The curious case of audiobooks vs. podcasts
Last December Deloitte published its Technology, Media, and Telecommunications Predictions 2020 and inside you can find a lot of useful data. I was struck by the comparison of audiobooks’ and podcasts’ global revenue numbers.
The report says:
Although the United States in 2018 had 60 percent more podcast listeners than audiobook listeners (21 percent of Americans for podcasts versus 13 percent for audiobooks), podcast revenues for that year were roughly 33 percent lower than for audiobooks (US$500 million compared with US$750 million). This means that each audiobook listener generates more than 2.4 times the annual revenue of a podcast listener. And it isn’t just audiobooks that podcasts lag behind when it comes to monetization. In the United Kingdom in 2017, commercial radio generated 2.8 pence of ad spend per hour of listening, while podcasts generated just 0.5 pence.
OK, now look at the data below 📊
You are looking at predictions, those numbers aren’t real yet, but podcasting is expected this year to become a billion-dollar industry worldwide.
Now, back to the point - audiobooks will become three times bigger in terms of revenue, even with half of the userbase podcasts have. Turns out those “few” users are happy to pay $20 to $30 per audiobook or subscribe for $10 per month.
Does podcasting have a monetization problem?
😢 Well, yes. There are several more ways for podcast publishers to earn money compared to audiobook creators. The problem is, audiobooks aren’t free. You have to pay to get them. Podcasts are free to listen to. If publisher X decides to put the shows behind a paywall, I can go to publisher Y with more less the same shows and continue listening for free.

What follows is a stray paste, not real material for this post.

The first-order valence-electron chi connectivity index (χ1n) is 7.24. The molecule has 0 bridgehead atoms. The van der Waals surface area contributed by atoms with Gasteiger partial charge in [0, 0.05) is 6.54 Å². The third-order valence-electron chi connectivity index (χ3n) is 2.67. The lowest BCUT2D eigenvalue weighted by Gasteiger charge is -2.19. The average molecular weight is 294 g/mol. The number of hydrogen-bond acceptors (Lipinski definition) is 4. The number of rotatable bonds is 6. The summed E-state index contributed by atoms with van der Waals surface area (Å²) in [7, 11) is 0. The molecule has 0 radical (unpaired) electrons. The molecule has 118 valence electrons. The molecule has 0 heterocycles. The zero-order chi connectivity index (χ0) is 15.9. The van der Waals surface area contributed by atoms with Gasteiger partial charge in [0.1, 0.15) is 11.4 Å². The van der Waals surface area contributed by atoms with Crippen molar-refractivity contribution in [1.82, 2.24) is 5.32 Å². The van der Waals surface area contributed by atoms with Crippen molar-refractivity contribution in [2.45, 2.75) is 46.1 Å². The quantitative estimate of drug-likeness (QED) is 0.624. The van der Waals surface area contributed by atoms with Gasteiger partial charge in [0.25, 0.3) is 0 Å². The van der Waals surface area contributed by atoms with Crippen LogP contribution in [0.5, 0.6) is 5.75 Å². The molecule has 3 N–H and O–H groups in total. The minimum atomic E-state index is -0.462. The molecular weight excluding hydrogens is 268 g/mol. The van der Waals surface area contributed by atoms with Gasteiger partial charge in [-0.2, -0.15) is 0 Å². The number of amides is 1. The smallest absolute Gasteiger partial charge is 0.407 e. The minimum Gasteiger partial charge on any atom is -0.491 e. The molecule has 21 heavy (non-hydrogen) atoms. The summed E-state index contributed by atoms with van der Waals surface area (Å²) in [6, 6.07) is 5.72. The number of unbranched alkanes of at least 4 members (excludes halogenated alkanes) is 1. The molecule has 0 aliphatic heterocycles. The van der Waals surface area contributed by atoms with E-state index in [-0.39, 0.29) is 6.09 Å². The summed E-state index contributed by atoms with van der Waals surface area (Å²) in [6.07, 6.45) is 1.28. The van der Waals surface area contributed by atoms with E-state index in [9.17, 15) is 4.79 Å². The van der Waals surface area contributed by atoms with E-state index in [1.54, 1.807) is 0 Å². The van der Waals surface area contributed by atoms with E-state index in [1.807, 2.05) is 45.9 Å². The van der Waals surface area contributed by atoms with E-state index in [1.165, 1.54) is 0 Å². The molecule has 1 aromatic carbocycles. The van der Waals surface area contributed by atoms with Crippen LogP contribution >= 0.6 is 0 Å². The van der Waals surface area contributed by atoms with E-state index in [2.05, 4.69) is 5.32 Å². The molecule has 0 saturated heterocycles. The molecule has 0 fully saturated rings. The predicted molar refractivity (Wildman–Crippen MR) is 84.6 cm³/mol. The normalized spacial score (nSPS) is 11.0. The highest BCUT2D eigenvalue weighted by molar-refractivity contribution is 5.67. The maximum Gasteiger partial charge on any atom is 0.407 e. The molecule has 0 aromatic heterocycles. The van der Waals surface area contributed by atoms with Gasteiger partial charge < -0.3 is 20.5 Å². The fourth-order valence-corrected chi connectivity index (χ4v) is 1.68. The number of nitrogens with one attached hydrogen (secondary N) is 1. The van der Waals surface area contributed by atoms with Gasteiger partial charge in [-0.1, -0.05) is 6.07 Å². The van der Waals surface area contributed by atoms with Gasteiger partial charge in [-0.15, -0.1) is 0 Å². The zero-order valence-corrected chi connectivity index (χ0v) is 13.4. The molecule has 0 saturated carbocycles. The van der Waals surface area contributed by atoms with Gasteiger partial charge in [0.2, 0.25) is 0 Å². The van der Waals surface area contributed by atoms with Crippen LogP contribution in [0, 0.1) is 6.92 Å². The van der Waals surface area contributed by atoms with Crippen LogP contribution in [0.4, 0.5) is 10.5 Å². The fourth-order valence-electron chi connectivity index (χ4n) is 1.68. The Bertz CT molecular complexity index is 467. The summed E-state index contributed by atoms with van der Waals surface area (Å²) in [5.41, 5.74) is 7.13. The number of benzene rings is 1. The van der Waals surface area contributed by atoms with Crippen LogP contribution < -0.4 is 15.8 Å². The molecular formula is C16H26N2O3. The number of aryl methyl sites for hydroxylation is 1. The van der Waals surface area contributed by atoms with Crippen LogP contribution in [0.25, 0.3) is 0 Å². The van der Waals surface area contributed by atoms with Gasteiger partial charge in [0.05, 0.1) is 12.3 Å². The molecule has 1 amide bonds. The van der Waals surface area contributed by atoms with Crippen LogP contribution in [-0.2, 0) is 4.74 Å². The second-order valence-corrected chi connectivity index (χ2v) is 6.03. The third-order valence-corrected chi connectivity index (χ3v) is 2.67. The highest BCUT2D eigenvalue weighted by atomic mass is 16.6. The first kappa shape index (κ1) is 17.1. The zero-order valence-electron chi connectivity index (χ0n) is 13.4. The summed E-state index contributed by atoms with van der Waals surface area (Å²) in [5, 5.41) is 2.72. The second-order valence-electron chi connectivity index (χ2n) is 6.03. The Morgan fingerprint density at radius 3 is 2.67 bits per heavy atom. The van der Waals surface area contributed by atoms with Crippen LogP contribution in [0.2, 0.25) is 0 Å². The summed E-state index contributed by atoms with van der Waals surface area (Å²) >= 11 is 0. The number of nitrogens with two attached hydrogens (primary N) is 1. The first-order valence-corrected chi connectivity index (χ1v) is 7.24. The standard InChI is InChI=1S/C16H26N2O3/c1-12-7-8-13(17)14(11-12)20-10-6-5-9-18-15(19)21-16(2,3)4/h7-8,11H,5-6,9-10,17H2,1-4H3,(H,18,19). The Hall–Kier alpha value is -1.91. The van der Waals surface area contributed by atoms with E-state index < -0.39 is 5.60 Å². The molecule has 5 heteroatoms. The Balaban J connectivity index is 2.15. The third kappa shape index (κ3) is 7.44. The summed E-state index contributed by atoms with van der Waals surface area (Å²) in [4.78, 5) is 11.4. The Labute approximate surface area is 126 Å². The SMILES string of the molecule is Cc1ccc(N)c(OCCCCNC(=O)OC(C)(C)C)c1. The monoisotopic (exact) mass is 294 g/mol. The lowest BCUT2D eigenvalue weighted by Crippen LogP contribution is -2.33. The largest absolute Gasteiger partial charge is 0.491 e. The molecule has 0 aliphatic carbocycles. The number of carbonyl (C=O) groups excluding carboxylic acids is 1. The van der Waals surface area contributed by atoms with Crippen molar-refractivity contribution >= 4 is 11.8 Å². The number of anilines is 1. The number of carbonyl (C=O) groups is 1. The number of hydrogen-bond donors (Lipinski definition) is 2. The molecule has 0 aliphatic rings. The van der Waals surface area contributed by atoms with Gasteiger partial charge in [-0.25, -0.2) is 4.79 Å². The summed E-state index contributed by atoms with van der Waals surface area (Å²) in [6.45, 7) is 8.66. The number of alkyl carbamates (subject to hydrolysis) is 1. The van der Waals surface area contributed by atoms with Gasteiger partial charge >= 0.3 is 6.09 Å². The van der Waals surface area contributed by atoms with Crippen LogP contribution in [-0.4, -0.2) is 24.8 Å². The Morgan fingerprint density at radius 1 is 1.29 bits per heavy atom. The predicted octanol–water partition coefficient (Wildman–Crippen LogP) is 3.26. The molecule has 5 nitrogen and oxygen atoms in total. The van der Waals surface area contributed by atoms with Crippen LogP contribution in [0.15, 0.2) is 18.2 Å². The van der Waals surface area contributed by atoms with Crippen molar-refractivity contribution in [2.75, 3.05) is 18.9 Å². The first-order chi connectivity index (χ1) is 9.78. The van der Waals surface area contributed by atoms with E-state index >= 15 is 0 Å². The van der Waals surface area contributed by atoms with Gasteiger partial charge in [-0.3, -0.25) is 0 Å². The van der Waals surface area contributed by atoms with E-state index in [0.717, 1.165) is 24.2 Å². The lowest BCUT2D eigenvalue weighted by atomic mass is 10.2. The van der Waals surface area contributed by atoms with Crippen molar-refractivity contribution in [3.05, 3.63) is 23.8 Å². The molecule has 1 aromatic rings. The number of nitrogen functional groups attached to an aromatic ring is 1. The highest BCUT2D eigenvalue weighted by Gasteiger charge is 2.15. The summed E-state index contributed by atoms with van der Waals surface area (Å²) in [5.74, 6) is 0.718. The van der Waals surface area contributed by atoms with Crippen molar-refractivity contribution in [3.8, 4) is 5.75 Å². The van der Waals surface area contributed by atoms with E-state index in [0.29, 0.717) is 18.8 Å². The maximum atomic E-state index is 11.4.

Because there is more podcast than audiobook listeners, with higher CPM ads (more than $5, sometimes even over $15) you should be earning more. Maybe if your podcast is listened to by hundreds of thousands or millions of people. How many shows like that are there? Out of the reported 850.000 podcasts, I would argue less than 3 percent (might be even far less than 1%).
Anyway, in podcasting, you have a few super high earners and the rest, not even a middle category. Now a super niche audiobook will cost the listener almost the same as a global bestseller.
From the perspective of an independent podcast creator, you are left with crowdfunding campaigns, merch, memberships, live events, etc.
💭 Yes, but! One thing the report does not mention, regarding to audio, and some publishers are already experimenting with this, is getting readers to pay for audio versions of their stories.
🤔 Final thoughts: It took mobile a couple of years to get the ad revenue that is equal to time spent (here explained), I think the same will be true for podcasting. I would say podcasts and radio will be similar in development as were mobile vs. newspapers (sorry, radio people).
And as for audiobooks and podcasting, there is a lesson there to build products you can sell. I want to come back to the idea of podcasting as a habit creating exercise which is best done by daily news podcasts. Publishers can build upon this with a premium product, the above mentioned audio versions of articles behind a paywall.